You’ve Just Received Your Coronation Invitation! Now, What to Wear?!

You’ve Just Received Your Coronation Invitation! Now, What to Wear?!

My husband and I have just received our invitation to the coronation. We are SO honored to make the list. I hear 3,000 people throughout Christendom have been invited to attend and we‘re one of the lucky aristocrats.

And of course, I’m already in a dither about what to wear. Anybody who is anybody will be there. We’ll be hobnobbing with princes and princesses, dukes and duchesses, earls and countesses. So we mustn’t let the side down.

Fortunately, my dear husband says I must spare no expense to dress befitting my station as Lady of the Manor. So let’s begin with my dress.

Choosing the color is so difficult. Only royalty are allowed to wear the colors of gold and purple by order of Edward III. My court spies are telling me that the queen is wearing robes and a  dress of purple velvet furred with miniver or powdered ermine and garnished with aglets of silver and gilt. No surprise there. Purple’s pretty standard for royalty.

Well, I won’t be allowed to wear fur – too expensive for my husband and too above my station to pull off. I do so love the look and feel of fur, but alas it’s not for me.

What’s coming out of London is that the high-ranking noblewomen will be wearing scarlet or crimson velvet, or dresses made of white cloth of gold.

But why velvet? I know that velvet is so popular with high noble women. Certainly it has a rich look to it. But it’s going to be July – the height of summer! And velvet is so hot to wear! I can’t stand it. I’m not wearing it.

So no velvet…and no purple, gold, scarlet or crimson colors for me. Mmmm. I’m thinking green – a noble color to be sure, and will only complement the higher-born ladies fashion.

I’ve ordered 6 yards of green silk for my dress. Dear I know, but truly how often is one invited to a coronation?

Ladies-Fashiions-1BritLibThese dresses are lovely and vey much the style I shall be wearing, but without the “old-fashioned hennin. Courtesy of the British Manuscript Library Collection.

Fortunately with my figure, I look good in the high-waisted style of today’s fashion with the full skirt. My arms are slender and look delicate and fine in the tight sleeves worn. Perhaps I will trim the collar ever so lightly in black velvet – as a nod to velvet’s popularity among the noblesse oblige. And mayhap I can persuade my husband into fur cuffs for my sleeves – a lesser fur to be sure, but if not, black velvet will have to do.

I’ve also asked for a small train to be added to the back of my dress – 3 feet should suffice I would think That’s long enough for people to be aware of my social rank and short enough that it won’t be stepped on in that huge crowd. Honestly, some ladies are so inconsiderate that they wear their trains so long that I live in fear of stepping on one and destroying our family’s reputation. Truly, these events can be fraught with danger.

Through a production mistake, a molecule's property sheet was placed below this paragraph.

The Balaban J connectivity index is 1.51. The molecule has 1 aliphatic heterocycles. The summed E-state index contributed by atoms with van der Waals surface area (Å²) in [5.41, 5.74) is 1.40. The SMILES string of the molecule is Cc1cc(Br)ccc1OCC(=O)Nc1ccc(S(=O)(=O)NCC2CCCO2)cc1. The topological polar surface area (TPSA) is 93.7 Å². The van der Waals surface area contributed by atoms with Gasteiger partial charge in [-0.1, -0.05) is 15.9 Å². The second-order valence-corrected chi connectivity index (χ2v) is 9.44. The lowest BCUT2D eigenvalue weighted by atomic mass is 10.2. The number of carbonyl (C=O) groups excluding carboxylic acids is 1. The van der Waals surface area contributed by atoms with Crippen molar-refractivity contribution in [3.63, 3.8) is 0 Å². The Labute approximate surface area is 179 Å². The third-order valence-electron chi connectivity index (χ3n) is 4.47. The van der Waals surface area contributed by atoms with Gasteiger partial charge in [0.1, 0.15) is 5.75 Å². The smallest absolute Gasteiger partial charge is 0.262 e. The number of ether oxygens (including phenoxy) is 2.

Now of course, there’s the matter of my hennin. For years I’ve been wearing the pointy hat that every noble woman was expected to wear. But I’m quite tall for a woman so I never liked tottering around with that steeple on my head. I was always banging it on a low-hanging doorway. Really quite impractical. (My friend Lady Marie  – she’s from France –  often wore a hennin that was 36 inches high! But she’s so short she could pull off balancing a huge cone on her head. Really sometimes her hennins were so elaborate, I just wanted to call her ‘conehead’.)

But thankfully, there’s a fashion change brewing in hennins. Anyone wearing a pointed hennin to the coronation will be so yesterday I don’t know how they will show their faces. I hear the noblest of ladies are now wearing an intricately embroidered square bonnet perched on the back of her head at almost a 90-degree angle. No points at all. What a huge change in fashion that is! And I for one, am quite grateful for it.

I just adore the new flatter hennins. Much more practical.

When I heard that the news, I immediately contacted my milliner to order this new design. No one will say that we are out of touch with the latest court fashion.

The fabric on my hennin shall be embroidered in very pale green thread, to match my dress. The veil will be of cream linen and propped up on wires. I know it’s silly. It looks like I’m a bird in flight with this contraption on my head. And I do hate that all of my hair will be hidden in the bonnet as I have beautiful hair. But I mustn’t say that aloud as all the royal ladies shall follow the queen’s lead and wear these newer, flatter headdresses.

Before the coronation, I must send word to my hair stylist, Rudolfo, to come and pluck my hair.  I’ll need to raise my forehead line several inches to look absolutely perfect for the coronation. I don’t want the new queen to think me a peasant with hair so low on my forehead. And I may have him pluck my eyebrows as well, since a smooth brow from eye to hairline is considered beautiful. After all, we will be sitting at the Lords and Ladies table and must put our best face forward.

Due to the low cut of my dress, my darling husband, Thomas, has given me a rather exquisite necklace to wear. Emeralds. Granted there is only one emerald dangling from a thin gold chain, but it’s the richest piece of jewelry I own. Perhaps my mother-in-law would lend me a few sparkly items from her jewel collection. She is ill and unable to make the journey to London for the coronation so she shouldn’t mind if I borrow a few rings and her stunning ruby and gold choker.

In all my finery, I shall truly feel like Queen for a Day!


Source: King Richard III 1483-1485 English Costume by Dion Clayton Clathrop by Pauline Weston Thomas for